11/26/2003 Ewan Snow: (To continue my entirely un-ironic response and to answer Feldspar…)

Yes, there is some of that. Brad Evans is, as usual, being ironic to a degree while complaining about irony. But I don’t think Frank can be, by any means, dismissed as a purely ironic creation, or as not sharing the author’s feelings at all. I think that any irony in the short itself is more a side-effect/requirement of the short-short form.


1) "Fred" is Brad Evans' traditional pseudonym. (Brad, correct me if I'm wrong here.) I believe the author, at some level, identifies with Fred.
2) Fred is both ironic and hates himself for it. (Same with Brad?) Not sure…
3) There is little doubt from Brad’s writings as a whole that he has an axe to grind (or as he would say, "a few things to hash out,") with irony. He often complains about it, criticizes it, etc.
4) Since in this case the form is a short-short (which demands a certain silliness) Brad tells his truth here through jest; the truth being that he idealizes/romanticizes simple folk (blue collar laborers, naïve unpretentious girls) and demonizes fancy book learning (“college pricks”, those who employ irony).

I’m pretty damn sure there’s something to what I’m saying here and that it is not all pure irony on Brad’s part. He really dislikes irony. If I’m wrong, then I take back all of these comments and will have to reassess the short entirely…

But, assuming that Brad does, in fact, sincerely dislike irony, I wonder: what, exactly, is it that he dislikes? I can see being annoyed by the sort of banal and incessant irony exhibited, for instance, by several of the commentators on “I love the 80’s.” That, however, is merely poorly employed irony, or irony without sufficient wit. Irony itself is like any other literary mode or device, inert in itself, and useful in certain circumstances.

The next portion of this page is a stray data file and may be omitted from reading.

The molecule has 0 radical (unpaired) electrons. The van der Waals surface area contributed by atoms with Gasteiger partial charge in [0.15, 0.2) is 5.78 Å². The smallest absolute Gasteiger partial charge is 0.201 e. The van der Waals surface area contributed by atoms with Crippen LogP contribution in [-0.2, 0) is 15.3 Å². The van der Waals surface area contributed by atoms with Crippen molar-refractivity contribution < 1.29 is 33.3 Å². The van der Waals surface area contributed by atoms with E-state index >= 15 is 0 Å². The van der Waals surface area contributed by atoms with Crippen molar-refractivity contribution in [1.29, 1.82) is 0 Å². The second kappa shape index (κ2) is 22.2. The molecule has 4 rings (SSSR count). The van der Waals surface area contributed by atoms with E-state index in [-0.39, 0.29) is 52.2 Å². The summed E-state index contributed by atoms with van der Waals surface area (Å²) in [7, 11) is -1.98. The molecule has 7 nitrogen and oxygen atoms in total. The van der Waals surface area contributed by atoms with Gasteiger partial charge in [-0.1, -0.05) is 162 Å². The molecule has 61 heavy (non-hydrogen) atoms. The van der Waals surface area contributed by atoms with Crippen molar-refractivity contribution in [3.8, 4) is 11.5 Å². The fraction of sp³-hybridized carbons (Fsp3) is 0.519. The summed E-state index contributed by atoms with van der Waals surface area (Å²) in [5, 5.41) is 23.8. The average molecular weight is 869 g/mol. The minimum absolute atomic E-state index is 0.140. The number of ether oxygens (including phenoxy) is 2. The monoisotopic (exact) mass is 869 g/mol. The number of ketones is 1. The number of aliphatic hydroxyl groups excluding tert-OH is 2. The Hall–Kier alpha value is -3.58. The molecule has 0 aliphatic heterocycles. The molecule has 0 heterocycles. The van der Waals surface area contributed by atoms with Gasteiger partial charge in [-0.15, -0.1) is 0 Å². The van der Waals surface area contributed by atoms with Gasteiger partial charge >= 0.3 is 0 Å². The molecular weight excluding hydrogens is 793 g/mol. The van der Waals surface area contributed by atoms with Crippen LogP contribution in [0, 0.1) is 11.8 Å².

So, again, what is it exactly that is so bad about irony (or even the overuse/misuse of irony) as opposed to, say, the use of clichés or any other weakness of speech/thought?

Brad? Please end our speculation and set the record straight. What’s your beef with irony, if any?

(By the way, I should add that this short is pretty funny, in any case...)

11/26/2003 qualcomm: i misspoke when i wrote that the author doesn't share fred's feelings. he does. in fact he shares all of them: the love-hate relationship with irony, the glorification of simple folk, and the subsequent self-loathing for having both of these feelings. however, by writing a short in which he traces the progression of fred's (his own) feelings in minute detail, the author puts one mocking step of remove between himself and his alter ego, adding yet another rich creamy layer of irony to the proceedings, which is pretty ironic. thus, by creating a literary parallel universe in which his own ironic/self-analyzing foibles are exposed, the author forges a New Irony he can live with in reality.
11/26/2003 qualcomm: since we're talking about the hermeneutics of brad's shorts, i really would be remiss if i didn't bring up another interesting recurring image: that of the scrotal twitch. though not present in this particular one, i would direct the reader here, here, and here for examples.